Published on November 11, 2013 | by Ellen Thomas0
UAL students reluctant to volunteer
UAL students are less likely to take part in volunteering activities than their counterparts at other London universities.
The students’ union believes that one of the main reasons for UAL not offering a volunteering programme was “due to a lack of funding and a lack of resources”.
Rosie Black, the activities and volunteering representative for SUARTS, says students are discouraged from giving up their time: “Although we will always offer our support to any students that chose to volunteer, it is difficult for us to offer a specific programme as it is low on the student list of priorities.
“Most students prefer our focus to be on creative opportunities as volunteering for free is not as practical as being paid.”
The situation at UAL is in sharp contrast to other London universities like Westminster, whose students committed 30,000 hours to volunteering in 2012.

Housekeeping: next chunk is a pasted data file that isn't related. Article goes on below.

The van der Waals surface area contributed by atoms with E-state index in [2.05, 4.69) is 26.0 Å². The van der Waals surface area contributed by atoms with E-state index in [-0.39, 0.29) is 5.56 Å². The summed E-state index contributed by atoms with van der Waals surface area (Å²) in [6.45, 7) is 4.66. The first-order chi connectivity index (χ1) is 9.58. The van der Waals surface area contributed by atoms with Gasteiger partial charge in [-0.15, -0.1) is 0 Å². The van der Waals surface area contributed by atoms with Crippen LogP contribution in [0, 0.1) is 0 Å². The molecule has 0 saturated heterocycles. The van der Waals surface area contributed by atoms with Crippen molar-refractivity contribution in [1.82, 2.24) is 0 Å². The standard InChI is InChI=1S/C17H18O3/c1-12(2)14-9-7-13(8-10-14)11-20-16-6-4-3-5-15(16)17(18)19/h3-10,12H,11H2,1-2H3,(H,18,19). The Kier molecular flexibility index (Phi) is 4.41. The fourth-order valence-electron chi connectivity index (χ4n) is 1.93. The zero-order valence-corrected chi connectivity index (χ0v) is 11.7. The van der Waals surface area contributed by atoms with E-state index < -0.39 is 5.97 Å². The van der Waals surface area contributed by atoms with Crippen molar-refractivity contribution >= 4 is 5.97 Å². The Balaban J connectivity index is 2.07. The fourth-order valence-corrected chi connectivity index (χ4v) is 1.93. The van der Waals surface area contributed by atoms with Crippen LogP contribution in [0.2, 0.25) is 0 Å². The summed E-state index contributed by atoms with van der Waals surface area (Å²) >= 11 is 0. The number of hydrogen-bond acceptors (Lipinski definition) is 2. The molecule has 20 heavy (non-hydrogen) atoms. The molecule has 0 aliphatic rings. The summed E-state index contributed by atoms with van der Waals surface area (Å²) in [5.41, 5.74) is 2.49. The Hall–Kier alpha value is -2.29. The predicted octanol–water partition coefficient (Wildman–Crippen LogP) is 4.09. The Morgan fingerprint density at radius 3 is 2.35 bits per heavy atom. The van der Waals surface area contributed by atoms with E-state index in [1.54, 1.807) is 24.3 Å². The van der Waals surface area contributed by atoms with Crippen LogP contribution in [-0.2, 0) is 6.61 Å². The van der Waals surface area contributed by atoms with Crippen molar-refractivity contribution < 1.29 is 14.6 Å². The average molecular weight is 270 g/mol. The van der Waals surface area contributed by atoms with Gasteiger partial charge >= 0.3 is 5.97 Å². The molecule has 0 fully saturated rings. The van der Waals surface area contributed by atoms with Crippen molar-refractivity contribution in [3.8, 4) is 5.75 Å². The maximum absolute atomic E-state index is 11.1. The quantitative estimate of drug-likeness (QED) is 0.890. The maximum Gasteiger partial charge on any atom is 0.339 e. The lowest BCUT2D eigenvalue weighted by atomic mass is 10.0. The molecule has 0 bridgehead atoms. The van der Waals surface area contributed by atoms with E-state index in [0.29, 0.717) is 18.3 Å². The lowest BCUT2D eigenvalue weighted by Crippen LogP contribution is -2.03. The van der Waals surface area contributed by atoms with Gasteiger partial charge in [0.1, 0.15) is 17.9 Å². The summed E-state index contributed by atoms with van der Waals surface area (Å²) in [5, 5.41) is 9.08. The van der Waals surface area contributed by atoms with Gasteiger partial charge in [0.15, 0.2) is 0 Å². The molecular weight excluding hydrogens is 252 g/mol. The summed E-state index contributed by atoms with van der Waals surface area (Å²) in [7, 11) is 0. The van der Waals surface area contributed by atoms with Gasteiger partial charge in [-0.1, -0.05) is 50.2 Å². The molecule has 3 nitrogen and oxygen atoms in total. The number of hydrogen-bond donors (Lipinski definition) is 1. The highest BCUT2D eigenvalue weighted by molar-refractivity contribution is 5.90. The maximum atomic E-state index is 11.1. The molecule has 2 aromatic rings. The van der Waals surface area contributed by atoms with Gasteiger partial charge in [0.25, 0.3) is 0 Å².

King’s College Hospital has 750 volunteers from inside and outside the university who work at least three hours per week as community volunteers, ward visitors or hospital guides.
Peter Blackwell is the London director of Reach Out, a Dalston-based mentoring charity that focuses on disadvantaged young people with the aim of helping them get into university or full-time employment.
He has called for more British students, especially men, to donate some of their time: “It is hugely important to offer young people help and support and although we have a good student response from international students, we need to focus on recruiting more British students.
“We need more students to become committed volunteers. This means donating at least an hour a week of their time and not just once every three weeks, as that can be seen as superficial,” he said. “To do this we really need support from universities to encourage their students to give back to their own communities and help give some young people a push in the right direction that they need”
To volunteer your time as a mentor visit: www.reachoutuk.org